Title: If on a Winter's Night a Traveler (Goodreads)
Author: Italo Calvino
Translator: William Weaver
Published: Everyman's Library, 1979
My Copy: Library Book
Buy: Amazon, Book Depository, Kindle (or visit your local Indie bookstore)
If on a Winter’s Night a Traveler is an experimental classic that follows two protagonists, the Reader and the Other Reader. The Reader buys a fashionable new book that opens with those famous lines “You are about to begin reading Italo Calvino’s new novel, If on a Winter’s Night a Traveler. Relax. Concentrate. Dispel every other thought.” Thirty pages or so into the book he realises his copy is corrupt and consists of the same thing over and over again. Returning to the book store he discovers that what he thought was Calvino was a book by a Polish writer Bazakbal. Given the choice between the two he goes for the Polish book, as does the Other Reader, but his book turns out to be yet another novel by a different writer, as does the next, and the next.
Trying to write a synopsis for this book is tricky, there is no way I can do the novel justice in a paragraph. This Italian surrealist novel (1979) was translated in 1981 to critical acclaim. The novel is best known for its structure. The odd number chapters are written in second person, but you have to ask yourself is it possible to have a novel in second person. As you read along eventually the narrator “you” does something that will take the reader out of the equation and turning them into a character called You. For instance, in this novel You is male, this will rule out about 50% of the readers in one hit. This doesn’t take away from the enjoyment of this novel but is something I was deeply aware of throughout this book. There were times where I felt like the novel was in first and third person as well, so you end up with characters called You, I and He/She.
This whole book is subjective, I’m sure some people get different things out of If on a Winter’s Night a Traveler than I did but that is just what makes for a great novel. I want to talk a little about post-structuralism as I believe this novel is a great example of this literary theory. Firstly you need to understand structuralism, which is a theory that states that in order to understand a piece of literature you need to understand its relationship with the bigger picture, the overarching system or structure. You need to look into its influences, the genre, narrative and any other elements that might be relevant. The problem with this is you going further and further back eventually you might lose sight of the original text. Basically this is a set of specific rules that govern literature. Post-structuralism is basically taking those rules (they often study and analyse the rules) then setting out to critique the premises. It isn’t really throwing out the rules, more demonstrating how the rules don’t always apply.
Italo Calvino doesn’t stop at narrative modes and post-structuralism, the novel explores many more literary themes; the most obvious is the use of metafiction; a book within a book. You won’t find Outside the Town of Malbork by Tazio Bazakbal on Goodreads, I’ve checked. Then you have intertextuality, pastiche, post-modernism and so on. If you are interested in exploring literary theories this novel might be a good way to experience a whole range of different concepts in one hit. I don’t know much about literary theory so I hope my understanding on these concepts have come across as accurate and I haven’t missed it completely. I would love to attend a series of lectures where this book is deconstructed and looked at in real detail; I think that would be incredibly interesting.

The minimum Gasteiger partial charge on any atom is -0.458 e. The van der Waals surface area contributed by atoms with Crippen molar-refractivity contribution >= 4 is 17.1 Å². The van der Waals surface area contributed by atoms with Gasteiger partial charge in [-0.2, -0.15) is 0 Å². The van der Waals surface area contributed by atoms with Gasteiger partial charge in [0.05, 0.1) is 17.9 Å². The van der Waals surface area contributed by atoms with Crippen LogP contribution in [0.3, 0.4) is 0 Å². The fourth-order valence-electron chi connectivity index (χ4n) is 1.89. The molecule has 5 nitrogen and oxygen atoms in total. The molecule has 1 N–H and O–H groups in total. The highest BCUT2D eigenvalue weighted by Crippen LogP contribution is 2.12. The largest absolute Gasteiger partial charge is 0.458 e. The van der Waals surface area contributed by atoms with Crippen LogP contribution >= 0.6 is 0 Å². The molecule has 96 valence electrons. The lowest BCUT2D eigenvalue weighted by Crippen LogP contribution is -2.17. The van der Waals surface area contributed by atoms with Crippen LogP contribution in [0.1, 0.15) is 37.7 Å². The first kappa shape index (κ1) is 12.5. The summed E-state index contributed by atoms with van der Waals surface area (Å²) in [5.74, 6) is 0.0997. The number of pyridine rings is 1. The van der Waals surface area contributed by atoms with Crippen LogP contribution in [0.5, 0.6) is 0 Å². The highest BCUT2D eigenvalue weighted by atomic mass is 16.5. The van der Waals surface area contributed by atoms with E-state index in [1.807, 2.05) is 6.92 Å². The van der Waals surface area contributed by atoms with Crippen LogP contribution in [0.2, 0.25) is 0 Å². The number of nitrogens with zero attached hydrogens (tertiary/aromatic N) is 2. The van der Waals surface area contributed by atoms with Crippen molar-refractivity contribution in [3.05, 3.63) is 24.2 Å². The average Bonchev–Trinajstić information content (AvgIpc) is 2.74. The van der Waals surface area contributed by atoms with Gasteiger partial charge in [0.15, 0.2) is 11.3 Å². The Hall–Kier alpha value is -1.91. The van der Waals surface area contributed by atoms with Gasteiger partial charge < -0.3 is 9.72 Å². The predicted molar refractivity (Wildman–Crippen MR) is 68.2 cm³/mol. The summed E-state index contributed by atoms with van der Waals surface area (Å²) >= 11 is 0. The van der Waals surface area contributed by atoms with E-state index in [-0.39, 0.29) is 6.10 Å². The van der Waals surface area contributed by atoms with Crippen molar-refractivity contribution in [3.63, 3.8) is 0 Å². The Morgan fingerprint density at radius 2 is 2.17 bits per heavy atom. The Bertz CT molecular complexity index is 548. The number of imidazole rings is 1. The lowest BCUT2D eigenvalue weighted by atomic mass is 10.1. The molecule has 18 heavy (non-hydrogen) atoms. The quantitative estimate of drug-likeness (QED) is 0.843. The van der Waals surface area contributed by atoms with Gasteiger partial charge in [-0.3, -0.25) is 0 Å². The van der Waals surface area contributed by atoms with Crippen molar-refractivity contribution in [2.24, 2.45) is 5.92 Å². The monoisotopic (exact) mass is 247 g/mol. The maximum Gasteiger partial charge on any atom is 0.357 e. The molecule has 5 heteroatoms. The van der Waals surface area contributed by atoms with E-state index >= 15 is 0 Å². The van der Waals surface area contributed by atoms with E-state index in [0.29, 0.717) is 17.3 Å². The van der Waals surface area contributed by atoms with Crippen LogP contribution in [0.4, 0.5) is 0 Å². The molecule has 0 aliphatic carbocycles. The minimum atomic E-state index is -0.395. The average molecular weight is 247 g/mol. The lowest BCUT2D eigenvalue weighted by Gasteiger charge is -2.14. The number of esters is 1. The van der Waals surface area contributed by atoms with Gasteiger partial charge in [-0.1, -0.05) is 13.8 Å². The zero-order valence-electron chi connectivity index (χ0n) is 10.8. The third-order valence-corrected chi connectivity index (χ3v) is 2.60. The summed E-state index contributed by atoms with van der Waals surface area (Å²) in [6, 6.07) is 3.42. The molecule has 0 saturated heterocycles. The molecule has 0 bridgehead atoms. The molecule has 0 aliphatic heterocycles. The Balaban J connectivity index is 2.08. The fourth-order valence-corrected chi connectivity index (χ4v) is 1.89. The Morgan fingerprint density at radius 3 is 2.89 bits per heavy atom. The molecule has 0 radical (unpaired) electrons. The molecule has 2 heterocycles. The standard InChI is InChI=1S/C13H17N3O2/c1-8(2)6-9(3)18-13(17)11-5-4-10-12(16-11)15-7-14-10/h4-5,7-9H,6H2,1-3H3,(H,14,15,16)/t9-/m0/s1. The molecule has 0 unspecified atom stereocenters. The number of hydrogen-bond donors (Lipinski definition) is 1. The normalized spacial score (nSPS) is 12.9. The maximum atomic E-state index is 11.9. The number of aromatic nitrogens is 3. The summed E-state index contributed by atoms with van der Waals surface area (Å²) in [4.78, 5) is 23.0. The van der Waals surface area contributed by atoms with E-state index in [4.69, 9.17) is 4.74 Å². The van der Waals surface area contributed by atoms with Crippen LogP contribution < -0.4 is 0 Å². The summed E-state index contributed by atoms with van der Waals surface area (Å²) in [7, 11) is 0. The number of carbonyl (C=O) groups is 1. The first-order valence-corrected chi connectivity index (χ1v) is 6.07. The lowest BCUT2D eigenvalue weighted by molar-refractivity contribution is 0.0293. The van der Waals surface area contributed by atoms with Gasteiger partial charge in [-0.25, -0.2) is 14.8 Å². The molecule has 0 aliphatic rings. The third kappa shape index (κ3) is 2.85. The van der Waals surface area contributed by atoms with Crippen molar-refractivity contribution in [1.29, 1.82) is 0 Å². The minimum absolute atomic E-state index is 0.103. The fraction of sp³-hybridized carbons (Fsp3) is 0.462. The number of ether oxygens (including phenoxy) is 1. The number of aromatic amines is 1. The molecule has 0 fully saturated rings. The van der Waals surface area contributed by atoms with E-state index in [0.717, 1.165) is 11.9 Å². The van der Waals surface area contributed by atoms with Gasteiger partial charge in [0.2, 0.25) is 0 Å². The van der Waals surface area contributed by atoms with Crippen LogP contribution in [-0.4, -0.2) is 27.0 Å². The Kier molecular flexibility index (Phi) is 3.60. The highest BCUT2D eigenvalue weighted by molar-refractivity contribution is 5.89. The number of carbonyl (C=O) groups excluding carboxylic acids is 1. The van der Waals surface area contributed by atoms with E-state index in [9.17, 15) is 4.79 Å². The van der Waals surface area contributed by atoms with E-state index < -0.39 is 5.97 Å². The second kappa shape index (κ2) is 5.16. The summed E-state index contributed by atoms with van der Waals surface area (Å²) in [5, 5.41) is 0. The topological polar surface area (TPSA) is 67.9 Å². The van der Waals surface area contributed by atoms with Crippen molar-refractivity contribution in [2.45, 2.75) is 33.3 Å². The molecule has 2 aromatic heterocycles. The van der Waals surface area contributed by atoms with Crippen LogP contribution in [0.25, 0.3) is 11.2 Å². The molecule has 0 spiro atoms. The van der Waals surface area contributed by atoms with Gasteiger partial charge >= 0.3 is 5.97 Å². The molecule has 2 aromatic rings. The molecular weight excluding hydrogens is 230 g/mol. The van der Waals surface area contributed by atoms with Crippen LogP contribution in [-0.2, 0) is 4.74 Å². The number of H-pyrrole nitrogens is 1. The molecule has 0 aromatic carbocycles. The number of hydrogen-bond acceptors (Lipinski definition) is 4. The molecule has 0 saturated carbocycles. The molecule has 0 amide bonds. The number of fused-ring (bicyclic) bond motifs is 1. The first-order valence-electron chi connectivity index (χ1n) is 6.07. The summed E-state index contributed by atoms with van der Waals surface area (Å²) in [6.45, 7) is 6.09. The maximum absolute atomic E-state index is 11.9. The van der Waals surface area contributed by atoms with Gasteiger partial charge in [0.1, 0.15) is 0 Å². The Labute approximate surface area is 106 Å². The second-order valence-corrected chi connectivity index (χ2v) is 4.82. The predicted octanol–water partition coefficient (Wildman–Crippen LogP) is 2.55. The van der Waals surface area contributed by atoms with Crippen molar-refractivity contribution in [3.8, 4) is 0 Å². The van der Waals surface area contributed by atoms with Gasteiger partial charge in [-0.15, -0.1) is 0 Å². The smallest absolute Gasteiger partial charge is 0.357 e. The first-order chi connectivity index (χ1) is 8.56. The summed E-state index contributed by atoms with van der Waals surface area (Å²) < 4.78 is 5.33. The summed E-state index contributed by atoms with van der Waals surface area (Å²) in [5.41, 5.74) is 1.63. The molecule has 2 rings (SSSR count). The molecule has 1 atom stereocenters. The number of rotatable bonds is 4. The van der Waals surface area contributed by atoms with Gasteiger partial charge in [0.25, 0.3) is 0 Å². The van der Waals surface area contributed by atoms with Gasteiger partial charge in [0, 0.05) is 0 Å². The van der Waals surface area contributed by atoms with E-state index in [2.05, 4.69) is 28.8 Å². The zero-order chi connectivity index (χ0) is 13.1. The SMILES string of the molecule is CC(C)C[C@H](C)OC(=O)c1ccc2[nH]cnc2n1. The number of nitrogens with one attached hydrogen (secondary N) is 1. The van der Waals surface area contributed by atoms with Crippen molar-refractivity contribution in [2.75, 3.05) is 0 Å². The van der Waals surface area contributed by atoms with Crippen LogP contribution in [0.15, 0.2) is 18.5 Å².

Don’t worry, this isn’t a dense or hard-to-read book and I’m aware that talking about literary theory might turn people off this novel but please reconsider. This book is not only devilishly clever but it is beautifully executed. I took my time with this novel because I wanted to re-read sections, write done quotes and just talk about the book to anyone that would listen. If I didn’t borrow this from the library I would have highlighted the entire books (seriously, every line is just that great). I have brought my own copy now (yes, I broke my book buying ban) and I hope to be able to re-read this again. I’m not sure if reading this with others will help but the whole experience of reading this novel is worth sharing.
I’ve heard Italo Calvino is heavily influenced by Vladimir Nabokov which makes a lot of sense to me, the writing style does feel similar, even the humour and wit. A literary labyrinth that is so masterfully executed that the novel needs to be read again and again. I won’t go into any more details as there are a few things you just need to experience. I’m jealous of anyone that gets to read this novel for the first time as that is an experience I will never have again.
I have to wonder why the Vintage classics cover of the word “Traveller” written correctly but throughout the book it is written in the American (wrong) spelling. I have to wonder if there is anything in that. I wonder if there is a reading companion to If on a Winter’s Night a Traveler that you can read alongside this book (similar to Infinite Jest) to discover the brilliance of this novel. I really enjoy Post-Modern literature but there is so much that I’m probably missing.
All book lovers should experience If on a Winter’s Night a Traveler, there is nothing like that feeling of pure joy when you read a beautifully clever novel. You never want it to end, that ecstasy is like a drug and you immediately want to read it again only to find that feeling is just not the same. This is a masterpiece, I know I didn’t talk much about the plot but this was so I don’t give anything away. Go read it.